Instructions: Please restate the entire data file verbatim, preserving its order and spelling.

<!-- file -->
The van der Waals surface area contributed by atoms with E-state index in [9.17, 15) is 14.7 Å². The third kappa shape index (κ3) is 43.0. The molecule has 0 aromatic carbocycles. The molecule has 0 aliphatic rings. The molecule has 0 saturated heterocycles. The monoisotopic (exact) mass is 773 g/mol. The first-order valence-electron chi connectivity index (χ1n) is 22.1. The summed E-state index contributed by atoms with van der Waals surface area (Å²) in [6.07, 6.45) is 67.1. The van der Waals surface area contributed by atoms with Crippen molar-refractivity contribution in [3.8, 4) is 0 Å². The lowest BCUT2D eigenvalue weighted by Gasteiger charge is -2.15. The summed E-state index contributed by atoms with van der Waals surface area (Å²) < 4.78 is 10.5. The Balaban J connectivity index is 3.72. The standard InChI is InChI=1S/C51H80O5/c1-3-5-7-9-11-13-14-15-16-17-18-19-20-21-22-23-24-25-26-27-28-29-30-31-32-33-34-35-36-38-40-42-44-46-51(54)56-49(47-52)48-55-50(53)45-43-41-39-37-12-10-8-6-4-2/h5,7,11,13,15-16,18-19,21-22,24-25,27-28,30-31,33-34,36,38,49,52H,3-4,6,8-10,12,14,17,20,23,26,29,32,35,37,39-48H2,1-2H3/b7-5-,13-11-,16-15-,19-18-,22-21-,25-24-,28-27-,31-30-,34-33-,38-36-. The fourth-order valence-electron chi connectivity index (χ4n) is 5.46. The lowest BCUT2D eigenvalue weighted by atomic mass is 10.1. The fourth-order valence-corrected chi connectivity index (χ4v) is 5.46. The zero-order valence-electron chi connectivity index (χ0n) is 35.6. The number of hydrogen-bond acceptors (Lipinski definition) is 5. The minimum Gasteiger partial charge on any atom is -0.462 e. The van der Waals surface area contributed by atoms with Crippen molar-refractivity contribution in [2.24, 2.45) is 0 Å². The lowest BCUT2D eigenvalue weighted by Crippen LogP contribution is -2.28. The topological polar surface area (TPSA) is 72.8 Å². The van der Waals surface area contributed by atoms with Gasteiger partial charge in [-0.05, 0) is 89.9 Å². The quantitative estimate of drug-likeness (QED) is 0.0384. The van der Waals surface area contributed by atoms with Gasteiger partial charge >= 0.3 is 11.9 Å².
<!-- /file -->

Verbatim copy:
The van der Waals surface area contributed by atoms with E-state index in [9.17, 15) is 14.7 Å². The third kappa shape index (κ3) is 43.0. The molecule has 0 aromatic carbocycles. The molecule has 0 aliphatic rings. The molecule has 0 saturated heterocycles. The monoisotopic (exact) mass is 773 g/mol. The first-order valence-electron chi connectivity index (χ1n) is 22.1. The summed E-state index contributed by atoms with van der Waals surface area (Å²) in [6.07, 6.45) is 67.1. The van der Waals surface area contributed by atoms with Crippen molar-refractivity contribution in [3.8, 4) is 0 Å². The lowest BCUT2D eigenvalue weighted by Gasteiger charge is -2.15. The summed E-state index contributed by atoms with van der Waals surface area (Å²) < 4.78 is 10.5. The Balaban J connectivity index is 3.72. The standard InChI is InChI=1S/C51H80O5/c1-3-5-7-9-11-13-14-15-16-17-18-19-20-21-22-23-24-25-26-27-28-29-30-31-32-33-34-35-36-38-40-42-44-46-51(54)56-49(47-52)48-55-50(53)45-43-41-39-37-12-10-8-6-4-2/h5,7,11,13,15-16,18-19,21-22,24-25,27-28,30-31,33-34,36,38,49,52H,3-4,6,8-10,12,14,17,20,23,26,29,32,35,37,39-48H2,1-2H3/b7-5-,13-11-,16-15-,19-18-,22-21-,25-24-,28-27-,31-30-,34-33-,38-36-. The fourth-order valence-electron chi connectivity index (χ4n) is 5.46. The lowest BCUT2D eigenvalue weighted by atomic mass is 10.1. The fourth-order valence-corrected chi connectivity index (χ4v) is 5.46. The zero-order valence-electron chi connectivity index (χ0n) is 35.6. The number of hydrogen-bond acceptors (Lipinski definition) is 5. The minimum Gasteiger partial charge on any atom is -0.462 e. The van der Waals surface area contributed by atoms with Crippen molar-refractivity contribution in [2.24, 2.45) is 0 Å². The lowest BCUT2D eigenvalue weighted by Crippen LogP contribution is -2.28. The topological polar surface area (TPSA) is 72.8 Å². The van der Waals surface area contributed by atoms with Gasteiger partial charge in [-0.05, 0) is 89.9 Å². The quantitative estimate of drug-likeness (QED) is 0.0384. The van der Waals surface area contributed by atoms with Gasteiger partial charge >= 0.3 is 11.9 Å².